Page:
I wrote “liquidating” instead of “monetizing” because my impression was that by doing multilevel marketing, you’re destroying the personal relationships as you convert them to money. The way I’m thinking about it, you can “monetize” a relationship without destroying it. But if you “liquidate” the relationship, there’s nothing left.

  3. Rajiv Sethi says:

    Although this does have some pyramid scheme aspects it’s not necessarily unsustainable. I think of it as a within-network transfer of resources facilitated by a third party who takes a massive cut. Bit like Western Union, but with much higher transfer costs. Network density and quality are eroded as a result, so the welfare even of cash recipients may actually be lower in the long run (in which case it’s not sustainable).

  4. Anonymous says:

    Much as I dislike these schemes here are two potential positives:

    1. Resources are transferred in network and some nodes can now enjoy activities with others they may not have been able to afford previously, which may strengthen bonds. Some people don’t always want to be buying beers for your friends…

    2. Shy nodes now have an incentive to expand their network, which in turn may establish new connections across networks of old and new acquaintances.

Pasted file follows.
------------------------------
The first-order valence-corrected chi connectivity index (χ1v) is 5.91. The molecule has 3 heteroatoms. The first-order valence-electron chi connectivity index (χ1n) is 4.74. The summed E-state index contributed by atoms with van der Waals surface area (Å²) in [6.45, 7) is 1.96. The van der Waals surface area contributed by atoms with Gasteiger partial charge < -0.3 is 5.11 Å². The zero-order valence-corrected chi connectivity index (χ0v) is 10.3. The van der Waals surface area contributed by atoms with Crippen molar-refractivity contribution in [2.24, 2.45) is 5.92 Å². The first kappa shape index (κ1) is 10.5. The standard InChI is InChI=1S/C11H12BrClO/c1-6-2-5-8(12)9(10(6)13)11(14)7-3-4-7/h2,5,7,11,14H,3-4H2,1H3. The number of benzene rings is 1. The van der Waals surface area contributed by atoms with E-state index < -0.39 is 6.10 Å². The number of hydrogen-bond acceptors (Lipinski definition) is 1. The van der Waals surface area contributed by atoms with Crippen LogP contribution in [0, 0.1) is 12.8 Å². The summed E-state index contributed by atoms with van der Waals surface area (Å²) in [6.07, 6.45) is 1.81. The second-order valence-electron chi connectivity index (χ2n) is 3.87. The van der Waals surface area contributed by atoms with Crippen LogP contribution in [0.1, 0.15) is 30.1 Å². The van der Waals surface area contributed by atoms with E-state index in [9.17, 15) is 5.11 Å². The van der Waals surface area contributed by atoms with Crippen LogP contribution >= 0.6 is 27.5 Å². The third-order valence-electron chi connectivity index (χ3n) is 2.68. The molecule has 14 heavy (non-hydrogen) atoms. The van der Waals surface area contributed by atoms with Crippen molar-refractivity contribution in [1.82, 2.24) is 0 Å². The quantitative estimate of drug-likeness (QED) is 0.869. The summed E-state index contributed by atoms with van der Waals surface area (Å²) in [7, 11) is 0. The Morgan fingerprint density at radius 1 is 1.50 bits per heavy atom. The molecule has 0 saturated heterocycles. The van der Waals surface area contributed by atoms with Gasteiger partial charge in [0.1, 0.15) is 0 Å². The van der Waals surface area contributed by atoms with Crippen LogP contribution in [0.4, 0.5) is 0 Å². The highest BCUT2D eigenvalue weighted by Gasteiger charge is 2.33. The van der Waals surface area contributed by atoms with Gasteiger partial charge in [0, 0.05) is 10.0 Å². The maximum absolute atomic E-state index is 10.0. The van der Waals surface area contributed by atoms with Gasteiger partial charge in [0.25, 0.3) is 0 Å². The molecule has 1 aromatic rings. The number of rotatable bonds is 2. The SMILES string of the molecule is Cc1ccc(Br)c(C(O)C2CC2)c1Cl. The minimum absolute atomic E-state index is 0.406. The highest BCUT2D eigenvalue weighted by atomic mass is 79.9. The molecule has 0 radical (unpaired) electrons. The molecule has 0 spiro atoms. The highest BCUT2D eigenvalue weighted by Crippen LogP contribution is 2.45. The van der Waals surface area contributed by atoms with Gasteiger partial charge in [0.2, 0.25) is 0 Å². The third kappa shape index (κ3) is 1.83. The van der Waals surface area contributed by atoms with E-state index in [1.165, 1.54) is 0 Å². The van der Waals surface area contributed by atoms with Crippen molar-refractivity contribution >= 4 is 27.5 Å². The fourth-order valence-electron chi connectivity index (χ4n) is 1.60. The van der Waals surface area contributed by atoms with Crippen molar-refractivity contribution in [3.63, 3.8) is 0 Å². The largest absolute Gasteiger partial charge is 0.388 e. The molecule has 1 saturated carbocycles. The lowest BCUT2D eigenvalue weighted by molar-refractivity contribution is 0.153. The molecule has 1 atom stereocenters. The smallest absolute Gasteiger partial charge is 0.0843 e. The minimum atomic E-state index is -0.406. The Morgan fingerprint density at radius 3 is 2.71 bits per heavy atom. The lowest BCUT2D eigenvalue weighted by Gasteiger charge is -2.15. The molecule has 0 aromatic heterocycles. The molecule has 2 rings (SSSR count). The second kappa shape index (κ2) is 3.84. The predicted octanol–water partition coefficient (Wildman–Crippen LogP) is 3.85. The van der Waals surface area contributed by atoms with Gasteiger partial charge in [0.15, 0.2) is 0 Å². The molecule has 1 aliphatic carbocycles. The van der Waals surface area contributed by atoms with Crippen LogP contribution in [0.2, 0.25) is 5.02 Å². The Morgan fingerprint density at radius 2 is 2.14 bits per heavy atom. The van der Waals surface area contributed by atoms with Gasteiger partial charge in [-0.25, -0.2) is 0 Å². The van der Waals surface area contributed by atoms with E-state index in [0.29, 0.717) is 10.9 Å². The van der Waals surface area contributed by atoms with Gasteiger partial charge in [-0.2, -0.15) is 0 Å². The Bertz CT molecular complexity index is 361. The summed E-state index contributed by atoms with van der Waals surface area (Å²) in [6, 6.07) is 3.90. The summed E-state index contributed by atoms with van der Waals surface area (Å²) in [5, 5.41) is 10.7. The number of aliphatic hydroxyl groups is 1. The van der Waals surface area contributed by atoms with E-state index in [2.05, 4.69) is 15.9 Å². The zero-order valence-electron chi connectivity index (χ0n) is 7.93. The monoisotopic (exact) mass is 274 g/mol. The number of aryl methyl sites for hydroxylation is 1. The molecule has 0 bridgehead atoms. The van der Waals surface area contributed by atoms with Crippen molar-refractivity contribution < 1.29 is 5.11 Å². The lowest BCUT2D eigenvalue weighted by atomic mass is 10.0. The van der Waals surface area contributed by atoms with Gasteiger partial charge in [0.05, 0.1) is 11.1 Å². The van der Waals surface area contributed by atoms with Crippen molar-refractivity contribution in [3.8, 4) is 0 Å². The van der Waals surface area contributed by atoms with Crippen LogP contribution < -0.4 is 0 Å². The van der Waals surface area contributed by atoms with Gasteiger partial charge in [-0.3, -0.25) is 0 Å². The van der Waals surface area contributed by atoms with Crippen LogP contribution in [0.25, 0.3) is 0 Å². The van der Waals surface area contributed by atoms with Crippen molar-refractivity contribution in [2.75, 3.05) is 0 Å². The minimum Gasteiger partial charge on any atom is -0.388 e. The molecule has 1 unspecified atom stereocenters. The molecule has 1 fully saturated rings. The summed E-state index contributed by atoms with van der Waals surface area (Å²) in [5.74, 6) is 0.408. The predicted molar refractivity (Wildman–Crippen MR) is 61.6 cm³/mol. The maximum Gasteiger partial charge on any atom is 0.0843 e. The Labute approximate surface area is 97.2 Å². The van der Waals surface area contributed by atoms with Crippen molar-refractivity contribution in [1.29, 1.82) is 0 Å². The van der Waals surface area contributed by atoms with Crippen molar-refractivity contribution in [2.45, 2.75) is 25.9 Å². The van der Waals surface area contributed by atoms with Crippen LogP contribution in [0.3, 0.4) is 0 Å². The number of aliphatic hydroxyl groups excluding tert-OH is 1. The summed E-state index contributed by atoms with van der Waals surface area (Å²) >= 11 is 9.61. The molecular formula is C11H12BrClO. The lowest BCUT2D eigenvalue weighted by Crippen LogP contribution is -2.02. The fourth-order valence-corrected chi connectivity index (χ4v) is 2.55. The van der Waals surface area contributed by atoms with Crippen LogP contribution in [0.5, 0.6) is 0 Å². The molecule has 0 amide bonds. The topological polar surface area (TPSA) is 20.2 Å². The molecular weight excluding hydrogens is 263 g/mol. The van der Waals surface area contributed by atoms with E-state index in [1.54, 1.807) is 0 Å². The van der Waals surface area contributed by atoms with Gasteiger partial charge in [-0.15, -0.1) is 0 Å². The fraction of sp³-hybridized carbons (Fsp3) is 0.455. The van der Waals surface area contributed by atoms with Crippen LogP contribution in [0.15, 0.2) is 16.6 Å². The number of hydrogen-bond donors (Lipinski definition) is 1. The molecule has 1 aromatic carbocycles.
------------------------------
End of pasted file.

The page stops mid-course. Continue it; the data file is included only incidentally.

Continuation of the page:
5. ben hyde says:

    Once upon a time I had nice credit card some years ago from AT&T. AT&T noticed I was an unprofitable customer and they started selling my name off to other companies. These other companies would then call during dinner, claiming to represent AT&T so they had the necessary “existing relationship”, and pestering me to buy life insurance and other obnoxious offerings. AT&T was both monetizing our relationship and hoping to liquidate it.

    While I continue to have high hopes for the ways that the Internet enables a bloom of new and interesting social connections it certainly gives one pause how quickly parasites that feed those networks have emerged. Interesting times :(

  6. Jeff Webb says:

    This reminds me of what Marx says of the family in the CM; it could apply to social network here. “The bourgeoisie has torn away from the family its sentimental veil, and has reduced the family relation to a mere money relation.” Marx was a prescient analyst of capitalism.